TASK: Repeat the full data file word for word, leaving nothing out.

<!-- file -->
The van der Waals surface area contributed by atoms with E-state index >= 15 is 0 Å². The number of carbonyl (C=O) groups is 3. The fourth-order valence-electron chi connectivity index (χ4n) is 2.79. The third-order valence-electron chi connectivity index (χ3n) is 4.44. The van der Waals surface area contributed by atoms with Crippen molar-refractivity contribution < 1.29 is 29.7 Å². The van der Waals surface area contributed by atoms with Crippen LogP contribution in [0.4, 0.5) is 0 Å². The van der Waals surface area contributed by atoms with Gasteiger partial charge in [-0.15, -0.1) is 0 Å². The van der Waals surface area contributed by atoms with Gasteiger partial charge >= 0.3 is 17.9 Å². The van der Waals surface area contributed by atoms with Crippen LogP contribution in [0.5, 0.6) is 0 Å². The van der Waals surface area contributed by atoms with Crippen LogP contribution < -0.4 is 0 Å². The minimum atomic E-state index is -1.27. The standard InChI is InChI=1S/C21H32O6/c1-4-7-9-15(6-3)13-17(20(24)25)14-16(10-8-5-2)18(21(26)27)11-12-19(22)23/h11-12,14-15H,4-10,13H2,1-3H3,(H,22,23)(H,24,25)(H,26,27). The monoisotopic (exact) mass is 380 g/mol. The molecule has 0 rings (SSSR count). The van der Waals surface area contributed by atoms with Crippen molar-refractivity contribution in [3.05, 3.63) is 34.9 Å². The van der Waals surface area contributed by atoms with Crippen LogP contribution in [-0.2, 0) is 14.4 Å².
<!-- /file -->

The van der Waals surface area contributed by atoms with E-state index >= 15 is 0 Å². The number of carbonyl (C=O) groups is 3. The fourth-order valence-electron chi connectivity index (χ4n) is 2.79. The third-order valence-electron chi connectivity index (χ3n) is 4.44. The van der Waals surface area contributed by atoms with Crippen molar-refractivity contribution < 1.29 is 29.7 Å². The van der Waals surface area contributed by atoms with Crippen LogP contribution in [0.4, 0.5) is 0 Å². The van der Waals surface area contributed by atoms with Gasteiger partial charge in [-0.15, -0.1) is 0 Å². The van der Waals surface area contributed by atoms with Gasteiger partial charge >= 0.3 is 17.9 Å². The van der Waals surface area contributed by atoms with Crippen LogP contribution in [0.5, 0.6) is 0 Å². The van der Waals surface area contributed by atoms with Crippen LogP contribution < -0.4 is 0 Å². The minimum atomic E-state index is -1.27. The standard InChI is InChI=1S/C21H32O6/c1-4-7-9-15(6-3)13-17(20(24)25)14-16(10-8-5-2)18(21(26)27)11-12-19(22)23/h11-12,14-15H,4-10,13H2,1-3H3,(H,22,23)(H,24,25)(H,26,27). The monoisotopic (exact) mass is 380 g/mol. The molecule has 0 rings (SSSR count). The van der Waals surface area contributed by atoms with Crippen molar-refractivity contribution in [3.05, 3.63) is 34.9 Å². The van der Waals surface area contributed by atoms with Crippen LogP contribution in [-0.2, 0) is 14.4 Å².